In-processing approaches focus on altering the algorithms. This can be considered an optimization task for balancing the fairness and performance of the model. This trade-off point of view usually requires an additional fairness metric for the evaluation phase.
Finally, post-processing approaches are those that do not depend on algorithms and can be implemented after any classification results. These approaches calculate probabilities for each classified observation and adjust the classification threshold for specific groups to acquire higher fairness of the solution.
The literature contains numerous proposals from each of the above groups. However, there are still unresolved issues that need to be addressed [35]. The first challenge is the trade-off between performance and fairness. Many studies show that increasing fairness can result in a decrease in accuracy. The second issue is agreement and incompatibility, which points out that most fairness metrics either emphasize individual or group fairness, but not both of them together. Moreover, many used methods for group fairness, address the problems between groups which can result in magnifying the problems inside the groups. The third one is the issue between context and policy. Many approaches and metrics only focus on optimization and do not provide transparency for the reason behind the unfairness and root of the problem. The fourth and last is the democratization of ML versus the fairness skills gap. Many systems today are based on cloud services or Automated ML. Such types of services help companies to democratize ML by extending its use to non-expert personnel. As a consequence, this can result in a decrease in social sensitivity and fairness.

2.2. Bias and Fairness in GNN-Based Models

Recently, GNN-based models have garnered attention for their strong performance and wide range of applications in graph learning tasks [25,41,42]. Despite their success, many studies have shown that these algorithms suffer from bias and unfairness issues. GNNs are susceptible to discriminating against certain demographic subgroups defined by sensitive features such as age, gender, and race. Furthermore, researchers have given little attention to understanding and mitigating these biases in GNNs [22,27,41,43,44,45].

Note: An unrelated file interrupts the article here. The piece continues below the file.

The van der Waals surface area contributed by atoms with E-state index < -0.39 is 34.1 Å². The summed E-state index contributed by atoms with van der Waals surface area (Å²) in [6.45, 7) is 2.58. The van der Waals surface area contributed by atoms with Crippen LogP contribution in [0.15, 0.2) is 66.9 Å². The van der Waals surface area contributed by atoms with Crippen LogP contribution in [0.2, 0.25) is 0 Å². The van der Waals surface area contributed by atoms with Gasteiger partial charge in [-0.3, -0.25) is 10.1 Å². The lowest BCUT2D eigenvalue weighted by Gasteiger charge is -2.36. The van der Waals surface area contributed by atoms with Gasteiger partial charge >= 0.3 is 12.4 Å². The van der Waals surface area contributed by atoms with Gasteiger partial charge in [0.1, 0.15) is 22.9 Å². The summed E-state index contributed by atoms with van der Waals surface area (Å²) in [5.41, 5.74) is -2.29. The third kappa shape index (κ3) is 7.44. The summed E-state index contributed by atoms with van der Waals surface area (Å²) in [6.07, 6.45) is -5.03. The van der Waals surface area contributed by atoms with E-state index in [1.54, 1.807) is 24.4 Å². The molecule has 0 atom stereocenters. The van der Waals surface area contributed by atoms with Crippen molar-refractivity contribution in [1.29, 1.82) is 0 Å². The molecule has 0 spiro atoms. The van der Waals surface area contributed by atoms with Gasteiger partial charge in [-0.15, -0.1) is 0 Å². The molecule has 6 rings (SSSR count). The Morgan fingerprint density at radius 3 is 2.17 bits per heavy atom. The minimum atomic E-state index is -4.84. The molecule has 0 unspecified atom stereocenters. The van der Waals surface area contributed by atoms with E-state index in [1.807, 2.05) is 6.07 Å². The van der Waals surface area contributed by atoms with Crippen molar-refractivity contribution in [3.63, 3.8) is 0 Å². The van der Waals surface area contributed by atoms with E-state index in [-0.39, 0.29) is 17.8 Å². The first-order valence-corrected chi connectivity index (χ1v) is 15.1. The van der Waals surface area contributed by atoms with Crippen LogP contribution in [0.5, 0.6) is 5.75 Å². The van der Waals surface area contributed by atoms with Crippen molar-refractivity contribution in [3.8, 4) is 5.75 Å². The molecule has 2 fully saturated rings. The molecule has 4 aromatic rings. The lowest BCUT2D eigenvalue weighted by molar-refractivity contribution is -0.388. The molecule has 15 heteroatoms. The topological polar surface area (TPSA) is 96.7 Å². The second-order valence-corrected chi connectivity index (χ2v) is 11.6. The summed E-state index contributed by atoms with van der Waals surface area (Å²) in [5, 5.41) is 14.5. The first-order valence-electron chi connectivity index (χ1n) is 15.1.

Bias problems in GNN algorithms are rooted in various causes, such as the bias of the input network structure. It is believed that the message-passing mechanism in GNNs amplifies this problem, but other aspects of the GNN network structure should not be overlooked. There are some obstacles to comprehending how biases in the structure lead to biased predictions [41]: fairness notion gap, usability gap, and faithfulness gap. The fairness notion gap evaluates bias at the instance level. The usability gap refers to fairness affected by edges in the computational graph and which edges contribute the most (the final edges are not necessarily the ones that contribute the most). Moreover, the faithfulness gap ensures that comprehended bias explanations show the true reason for bias based on the used model. The study presented in [41] sheds light on these gaps by proposing a bias evaluation metric for the node predictions and a framework for their explanations. The proposed metric evaluates the contribution of each node to the distance of the output distributions of two sensitive subgroups of nodes formed on the basis of the sensitive features.
The literature on this topic includes different approaches to address the problem of biases in GNN-based models, although research in this particular area is still quite limited.
The work presented in [44] proposes a novel bias-aware graph neural network framework by learning invariant node representations in graphs to enhance prediction for unrevealed testing distributions. The two important components in this system are bias identification and invariant prediction. The proposed method is designed specifically for selection bias. The results indicate a strong performance of this method across various datasets.
Graph convolutional networks (GCNs), variants of GNNs, are the targets of a work that focused on bias issues [46]. In this study, a self-supervised-learning degree-specific GCN is introduced to manage the degree-related biases of GCNs regarding models and data. To achieve this goal, a degree-specific GCN layer is designed to model differences and similarities of nodes with various degrees and to decrease the model bias in GCNs. The results on three benchmark datasets illustrate an improvement in accuracy for low-degree nodes in GCN.
The objective of the works reported in [22] and [47] is to eradicate discrimination and increase the fairness of GNNs concerning sensitive attribute information. In [22], the authors propose a method that is capable of reducing bias along with keeping high node classification accuracy. Reference [47] introduces a method to learn a fair adjacency matrix with good graph structural constraints to achieve fair link prediction with minimum effect on the accuracy. The work conducted by [48] proposes two model-agnostic algorithms to execute edge editing by exploiting gradient information of a fairness loss to find edges that enhance fairness.
Other research approaches, such as [49], focus more on training data to eliminate bias in GNNs and enhance the fairness of the system toward sensitive groups. This study introduces a novel unified normalization framework that decreases the bias in GNN-based learning and tackles some learning challenges such as convergence and stability. The main aim is to enhance fairness concerning statistical parity and equal opportunity compared to fairness-aware baselines. Moreover, a sampling method is proposed in [25] to address bias and high variance problems for GNNs. To do so, a novel reward function is provided to avoid unstable and high-variance results. The proposed method is optimized compared to previous bandit-GNN use cases, thus, enhancing the accuracy of outcomes.